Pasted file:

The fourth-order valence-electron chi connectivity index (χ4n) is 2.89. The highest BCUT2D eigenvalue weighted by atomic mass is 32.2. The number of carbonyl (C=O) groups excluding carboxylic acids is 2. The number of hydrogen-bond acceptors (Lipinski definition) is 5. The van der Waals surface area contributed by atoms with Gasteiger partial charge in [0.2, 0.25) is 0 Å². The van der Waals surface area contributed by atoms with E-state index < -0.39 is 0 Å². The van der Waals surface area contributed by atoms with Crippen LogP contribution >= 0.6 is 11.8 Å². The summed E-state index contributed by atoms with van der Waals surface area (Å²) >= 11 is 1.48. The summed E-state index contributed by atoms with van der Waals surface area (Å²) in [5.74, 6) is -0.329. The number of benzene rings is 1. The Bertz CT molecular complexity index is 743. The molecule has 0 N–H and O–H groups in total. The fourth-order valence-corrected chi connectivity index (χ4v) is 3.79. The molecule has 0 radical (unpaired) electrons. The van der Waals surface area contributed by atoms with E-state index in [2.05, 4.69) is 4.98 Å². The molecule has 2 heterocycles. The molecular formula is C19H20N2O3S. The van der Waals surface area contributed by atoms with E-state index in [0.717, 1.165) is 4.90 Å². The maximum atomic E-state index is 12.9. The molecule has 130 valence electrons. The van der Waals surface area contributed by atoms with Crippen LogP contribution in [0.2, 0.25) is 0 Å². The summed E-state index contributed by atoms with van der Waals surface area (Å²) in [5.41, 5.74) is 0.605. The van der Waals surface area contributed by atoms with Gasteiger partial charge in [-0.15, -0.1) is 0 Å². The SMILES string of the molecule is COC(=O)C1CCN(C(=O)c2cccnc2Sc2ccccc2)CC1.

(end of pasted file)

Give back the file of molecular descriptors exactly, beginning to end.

The fourth-order valence-electron chi connectivity index (χ4n) is 2.89. The highest BCUT2D eigenvalue weighted by atomic mass is 32.2. The number of carbonyl (C=O) groups excluding carboxylic acids is 2. The number of hydrogen-bond acceptors (Lipinski definition) is 5. The van der Waals surface area contributed by atoms with Gasteiger partial charge in [0.2, 0.25) is 0 Å². The van der Waals surface area contributed by atoms with E-state index < -0.39 is 0 Å². The van der Waals surface area contributed by atoms with Crippen LogP contribution >= 0.6 is 11.8 Å². The summed E-state index contributed by atoms with van der Waals surface area (Å²) >= 11 is 1.48. The summed E-state index contributed by atoms with van der Waals surface area (Å²) in [5.74, 6) is -0.329. The number of benzene rings is 1. The Bertz CT molecular complexity index is 743. The molecule has 0 N–H and O–H groups in total. The fourth-order valence-corrected chi connectivity index (χ4v) is 3.79. The molecule has 0 radical (unpaired) electrons. The van der Waals surface area contributed by atoms with E-state index in [2.05, 4.69) is 4.98 Å². The molecule has 2 heterocycles. The molecular formula is C19H20N2O3S. The van der Waals surface area contributed by atoms with E-state index in [0.717, 1.165) is 4.90 Å². The maximum atomic E-state index is 12.9. The molecule has 130 valence electrons. The van der Waals surface area contributed by atoms with Crippen LogP contribution in [0.2, 0.25) is 0 Å². The summed E-state index contributed by atoms with van der Waals surface area (Å²) in [5.41, 5.74) is 0.605. The van der Waals surface area contributed by atoms with Gasteiger partial charge in [-0.15, -0.1) is 0 Å². The SMILES string of the molecule is COC(=O)C1CCN(C(=O)c2cccnc2Sc2ccccc2)CC1.